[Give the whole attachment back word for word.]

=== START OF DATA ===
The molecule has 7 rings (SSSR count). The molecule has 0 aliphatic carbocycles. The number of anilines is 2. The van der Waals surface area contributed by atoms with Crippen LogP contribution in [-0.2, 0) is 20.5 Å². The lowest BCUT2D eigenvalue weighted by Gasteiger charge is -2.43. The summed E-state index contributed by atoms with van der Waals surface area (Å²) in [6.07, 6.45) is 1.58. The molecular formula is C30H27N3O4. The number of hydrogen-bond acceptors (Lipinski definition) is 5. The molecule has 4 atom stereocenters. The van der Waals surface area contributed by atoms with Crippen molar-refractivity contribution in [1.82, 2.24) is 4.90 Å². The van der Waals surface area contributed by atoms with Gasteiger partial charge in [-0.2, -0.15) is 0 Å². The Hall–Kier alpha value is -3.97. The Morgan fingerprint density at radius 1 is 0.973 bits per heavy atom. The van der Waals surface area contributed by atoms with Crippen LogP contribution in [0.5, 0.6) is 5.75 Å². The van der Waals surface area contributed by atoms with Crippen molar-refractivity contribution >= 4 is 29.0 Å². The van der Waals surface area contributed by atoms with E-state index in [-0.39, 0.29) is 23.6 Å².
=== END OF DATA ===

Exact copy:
The molecule has 7 rings (SSSR count). The molecule has 0 aliphatic carbocycles. The number of anilines is 2. The van der Waals surface area contributed by atoms with Crippen LogP contribution in [-0.2, 0) is 20.5 Å². The lowest BCUT2D eigenvalue weighted by Gasteiger charge is -2.43. The summed E-state index contributed by atoms with van der Waals surface area (Å²) in [6.07, 6.45) is 1.58. The molecular formula is C30H27N3O4. The number of hydrogen-bond acceptors (Lipinski definition) is 5. The molecule has 4 atom stereocenters. The van der Waals surface area contributed by atoms with Crippen molar-refractivity contribution in [1.82, 2.24) is 4.90 Å². The van der Waals surface area contributed by atoms with Gasteiger partial charge in [-0.2, -0.15) is 0 Å². The Hall–Kier alpha value is -3.97. The Morgan fingerprint density at radius 1 is 0.973 bits per heavy atom. The van der Waals surface area contributed by atoms with Crippen LogP contribution in [0.5, 0.6) is 5.75 Å². The van der Waals surface area contributed by atoms with Crippen molar-refractivity contribution >= 4 is 29.0 Å². The van der Waals surface area contributed by atoms with E-state index in [-0.39, 0.29) is 23.6 Å².